We at Jewel Envy are always looking for new and interesting ways to present jewellery. In 2016 we launched the Jewel Envy Vitrines—a street-side, window-based gallery space used for presenting our resident goldsmiths’ work.
Everyone is LOVING the space: customers, the neighbourhood, and people walking and driving on Roncesvalles. The three-window space is representative of the inner creative workings of the BIG BLUE HOUSE. This year the gallery has presented a group exhibition for Toronto Offsite Design, one-of-a-kind jewellery by Helena Pérez-LaFaurie, and production and custom work by Alexis Kostuk and Ivane Thiebaut.
We close out the exhibition year with Micheline Roi’s solo exhibition “Wayfinding.” Relatively new to goldsmithing—she is two years into her new profession, Micheline presents a selection of her work from 2015 to the present. Coming from her first career of classical music composing—a mostly intellectual process—Micheline has spent the last two years finding her way within the physical discipline of goldsmithing.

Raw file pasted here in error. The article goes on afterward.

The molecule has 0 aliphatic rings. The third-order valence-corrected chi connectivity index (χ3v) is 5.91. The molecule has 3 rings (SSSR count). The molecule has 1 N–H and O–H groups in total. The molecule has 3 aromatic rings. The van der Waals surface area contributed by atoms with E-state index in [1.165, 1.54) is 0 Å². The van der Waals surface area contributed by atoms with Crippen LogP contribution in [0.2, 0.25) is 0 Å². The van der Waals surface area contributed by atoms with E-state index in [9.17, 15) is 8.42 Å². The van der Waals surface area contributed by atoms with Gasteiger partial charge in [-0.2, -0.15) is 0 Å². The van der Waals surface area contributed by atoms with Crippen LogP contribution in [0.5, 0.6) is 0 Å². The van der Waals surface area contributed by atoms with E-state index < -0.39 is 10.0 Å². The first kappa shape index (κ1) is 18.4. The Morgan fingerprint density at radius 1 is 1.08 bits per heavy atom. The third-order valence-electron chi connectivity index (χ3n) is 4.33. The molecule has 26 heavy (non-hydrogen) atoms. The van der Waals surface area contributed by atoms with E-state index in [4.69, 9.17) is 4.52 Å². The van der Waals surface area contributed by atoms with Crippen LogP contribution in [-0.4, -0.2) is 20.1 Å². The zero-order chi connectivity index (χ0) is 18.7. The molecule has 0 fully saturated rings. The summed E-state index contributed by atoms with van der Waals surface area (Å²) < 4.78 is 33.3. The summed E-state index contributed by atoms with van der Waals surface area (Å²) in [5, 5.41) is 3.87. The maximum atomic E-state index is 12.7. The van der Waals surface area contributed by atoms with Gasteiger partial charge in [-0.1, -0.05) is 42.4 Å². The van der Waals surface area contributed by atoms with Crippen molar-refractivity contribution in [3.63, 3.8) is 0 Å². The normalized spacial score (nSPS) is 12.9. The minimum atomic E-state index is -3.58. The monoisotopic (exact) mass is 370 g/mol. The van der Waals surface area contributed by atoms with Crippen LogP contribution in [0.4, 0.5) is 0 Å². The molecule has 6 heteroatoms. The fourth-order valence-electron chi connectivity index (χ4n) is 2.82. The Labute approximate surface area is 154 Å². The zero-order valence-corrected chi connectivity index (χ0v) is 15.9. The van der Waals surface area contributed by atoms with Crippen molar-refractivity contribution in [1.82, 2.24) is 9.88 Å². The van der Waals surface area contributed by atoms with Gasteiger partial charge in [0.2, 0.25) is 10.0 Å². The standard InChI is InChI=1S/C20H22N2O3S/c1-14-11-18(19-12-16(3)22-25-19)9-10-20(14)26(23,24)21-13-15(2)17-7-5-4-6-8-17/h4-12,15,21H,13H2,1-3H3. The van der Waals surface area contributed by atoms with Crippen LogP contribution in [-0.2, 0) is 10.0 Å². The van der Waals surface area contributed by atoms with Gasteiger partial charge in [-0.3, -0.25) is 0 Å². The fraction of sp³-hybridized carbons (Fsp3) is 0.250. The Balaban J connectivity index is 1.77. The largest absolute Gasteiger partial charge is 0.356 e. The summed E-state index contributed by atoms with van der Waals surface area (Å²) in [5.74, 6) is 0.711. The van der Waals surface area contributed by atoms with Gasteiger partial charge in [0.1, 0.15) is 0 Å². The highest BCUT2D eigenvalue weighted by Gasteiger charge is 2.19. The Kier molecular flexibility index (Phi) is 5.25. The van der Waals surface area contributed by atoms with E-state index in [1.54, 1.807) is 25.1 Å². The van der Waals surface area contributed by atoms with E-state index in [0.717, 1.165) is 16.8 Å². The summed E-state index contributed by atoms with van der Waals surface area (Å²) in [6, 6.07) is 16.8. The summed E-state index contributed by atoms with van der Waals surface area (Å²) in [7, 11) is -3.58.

|“Ancestry I” 2016 by Micheline Roi, brooch mixed media|
Ancestry I is a momento mori in the form of a brooch. Constructed around a tintype discovered in a family archive, the piece explores mortality through the use of Christian iconography: the halo, the cross and the symbol of trinity in juxtaposition with the image of a defiant young man seated beside a table bearing a bottle of whisky.
|Rorschach I, 2016 by Micheline Roi, w
all mirror with removable brooch, mixed media
communicative act. As artists we impose our ideas on our materials and in turn
the wearer—our work is a reflection of ourselves. But the wearer of our jewelry
isn’t a static plinth in service of our idea(s). In the act of wearing our
piece, they become the curator of our idea(s) actively recontextualizing and
interpreting our work ex situ.
relinquishing control to the wearer?
form—specifically a Rorschach inkblot—an historical allusion to the act of
interpretation. I then chose to use reflective material—mirror acrylic—in
reference to the pretence of self reflection in creation. The reflective
inkblot brooch is mounted in its own negative space contained within a framed
wall mirror. When the brooch is removed from the mirror to be worn, (or
recontextualized), the wearer is confronted with the absence of reflection in
the shape of the brooch they are now wearing, creating a communicative loop
between maker and wearer.